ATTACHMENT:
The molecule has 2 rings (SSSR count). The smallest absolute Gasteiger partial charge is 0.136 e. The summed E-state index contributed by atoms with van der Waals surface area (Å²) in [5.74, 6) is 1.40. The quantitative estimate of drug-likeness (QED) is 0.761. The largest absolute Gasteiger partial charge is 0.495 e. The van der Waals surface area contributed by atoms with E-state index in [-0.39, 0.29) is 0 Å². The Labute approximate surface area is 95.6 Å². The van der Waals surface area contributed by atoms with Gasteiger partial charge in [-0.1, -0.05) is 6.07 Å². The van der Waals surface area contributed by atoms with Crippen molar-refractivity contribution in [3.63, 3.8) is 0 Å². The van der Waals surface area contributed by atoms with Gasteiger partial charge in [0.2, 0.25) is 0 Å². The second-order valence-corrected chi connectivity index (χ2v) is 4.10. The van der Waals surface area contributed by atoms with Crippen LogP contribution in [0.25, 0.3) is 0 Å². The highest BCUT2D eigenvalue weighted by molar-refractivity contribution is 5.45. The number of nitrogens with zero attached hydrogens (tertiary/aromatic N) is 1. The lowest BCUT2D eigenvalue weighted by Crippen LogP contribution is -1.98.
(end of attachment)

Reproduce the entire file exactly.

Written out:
The molecule has 2 rings (SSSR count). The smallest absolute Gasteiger partial charge is 0.136 e. The summed E-state index contributed by atoms with van der Waals surface area (Å²) in [5.74, 6) is 1.40. The quantitative estimate of drug-likeness (QED) is 0.761. The largest absolute Gasteiger partial charge is 0.495 e. The van der Waals surface area contributed by atoms with E-state index in [-0.39, 0.29) is 0 Å². The Labute approximate surface area is 95.6 Å². The van der Waals surface area contributed by atoms with Gasteiger partial charge in [-0.1, -0.05) is 6.07 Å². The van der Waals surface area contributed by atoms with Crippen molar-refractivity contribution in [3.63, 3.8) is 0 Å². The van der Waals surface area contributed by atoms with Gasteiger partial charge in [0.2, 0.25) is 0 Å². The second-order valence-corrected chi connectivity index (χ2v) is 4.10. The van der Waals surface area contributed by atoms with Crippen LogP contribution in [0.25, 0.3) is 0 Å². The highest BCUT2D eigenvalue weighted by molar-refractivity contribution is 5.45. The number of nitrogens with zero attached hydrogens (tertiary/aromatic N) is 1. The lowest BCUT2D eigenvalue weighted by Crippen LogP contribution is -1.98.